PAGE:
Holiday pay must include commission
February 24, 2016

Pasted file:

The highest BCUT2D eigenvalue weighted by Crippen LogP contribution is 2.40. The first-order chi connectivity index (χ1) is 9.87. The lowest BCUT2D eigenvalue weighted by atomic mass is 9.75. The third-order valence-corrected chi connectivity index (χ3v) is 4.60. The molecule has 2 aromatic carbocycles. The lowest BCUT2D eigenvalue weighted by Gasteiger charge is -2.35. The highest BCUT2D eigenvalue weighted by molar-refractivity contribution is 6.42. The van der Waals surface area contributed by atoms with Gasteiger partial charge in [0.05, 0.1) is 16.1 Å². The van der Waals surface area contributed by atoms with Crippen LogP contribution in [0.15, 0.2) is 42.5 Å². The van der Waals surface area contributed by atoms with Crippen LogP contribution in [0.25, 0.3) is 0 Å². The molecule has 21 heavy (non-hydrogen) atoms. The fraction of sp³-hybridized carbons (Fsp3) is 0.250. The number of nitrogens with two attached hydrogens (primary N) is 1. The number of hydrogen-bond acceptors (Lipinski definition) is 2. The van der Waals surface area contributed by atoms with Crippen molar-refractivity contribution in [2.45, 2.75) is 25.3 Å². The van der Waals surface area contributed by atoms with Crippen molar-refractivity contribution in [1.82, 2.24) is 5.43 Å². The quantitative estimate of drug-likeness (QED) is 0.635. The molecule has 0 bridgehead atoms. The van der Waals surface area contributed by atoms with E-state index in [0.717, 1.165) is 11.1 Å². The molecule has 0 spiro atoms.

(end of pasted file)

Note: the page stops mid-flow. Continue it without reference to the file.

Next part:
If you have employees earning part of their pay as commission on sales, you need to be aware of the recent decision of the Employment Appeal Tribunal (EAT) in Lock v British Gas Trading Ltd. The EAT has confirmed that commission should be included when calculating the amount of holiday pay, although they haven't yet told us what period the commission was earned in should be taken into account in the calculation. The Employment Tribunal first had a look at Mr Lock's case in 2012 but stayed the proceedings while the matter was looked at by the Court of Justice of the European Union (the CJEU). Mr Lock was a salesman for British Gas and earned commission on successful sales. He argued that, while he was on holiday, he was not able to earn commission and his holiday pay should reflect the commission he would have been able to generate if he had been at work. His legal team argued that the failure to include notional commission in his holiday pay was a breach of the European Working Time Directive. The CJEU decided that UK law should be altered to make it clear that commission should be included. The matter went back to the Employment Tribunal in 2015 where it decided that commission should be included but British Gas appealed to the EAT which confirmed the decision. The decision is in line with the earlier decision in Bear Scotland v Fulton (where the Tribunal decided that it should be implied into United Kingdom law to ensure that overtime should also be included when calculating holiday pay. The question of exactly how to calculate holiday pay – what periods you should use to calculate averages, etc… - has not been spelled out so you will have to be sensible in how you decide to work it out –use a reasonably long period which is clearly fair to your employees.
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